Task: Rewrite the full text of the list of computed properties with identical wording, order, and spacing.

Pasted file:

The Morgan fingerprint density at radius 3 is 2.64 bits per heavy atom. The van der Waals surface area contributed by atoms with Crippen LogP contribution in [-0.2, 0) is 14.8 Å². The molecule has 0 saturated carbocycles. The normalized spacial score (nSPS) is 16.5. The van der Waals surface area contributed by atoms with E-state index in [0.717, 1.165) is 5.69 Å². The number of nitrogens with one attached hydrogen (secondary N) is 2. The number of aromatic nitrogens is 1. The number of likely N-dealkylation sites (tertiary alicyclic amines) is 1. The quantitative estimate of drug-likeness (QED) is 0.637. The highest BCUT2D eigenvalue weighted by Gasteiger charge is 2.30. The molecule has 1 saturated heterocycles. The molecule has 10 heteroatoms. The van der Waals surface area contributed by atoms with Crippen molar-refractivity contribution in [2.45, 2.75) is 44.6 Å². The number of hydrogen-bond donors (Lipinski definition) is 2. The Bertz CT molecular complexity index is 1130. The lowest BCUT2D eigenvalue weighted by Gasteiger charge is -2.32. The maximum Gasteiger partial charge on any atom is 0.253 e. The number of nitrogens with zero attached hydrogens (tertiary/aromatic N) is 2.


The Morgan fingerprint density at radius 3 is 2.64 bits per heavy atom. The van der Waals surface area contributed by atoms with Crippen LogP contribution in [-0.2, 0) is 14.8 Å². The molecule has 0 saturated carbocycles. The normalized spacial score (nSPS) is 16.5. The van der Waals surface area contributed by atoms with E-state index in [0.717, 1.165) is 5.69 Å². The number of nitrogens with one attached hydrogen (secondary N) is 2. The number of aromatic nitrogens is 1. The number of likely N-dealkylation sites (tertiary alicyclic amines) is 1. The quantitative estimate of drug-likeness (QED) is 0.637. The highest BCUT2D eigenvalue weighted by Gasteiger charge is 2.30. The molecule has 1 saturated heterocycles. The molecule has 10 heteroatoms. The van der Waals surface area contributed by atoms with Crippen molar-refractivity contribution in [2.45, 2.75) is 44.6 Å². The number of hydrogen-bond donors (Lipinski definition) is 2. The Bertz CT molecular complexity index is 1130. The lowest BCUT2D eigenvalue weighted by Gasteiger charge is -2.32. The maximum Gasteiger partial charge on any atom is 0.253 e. The number of nitrogens with zero attached hydrogens (tertiary/aromatic N) is 2.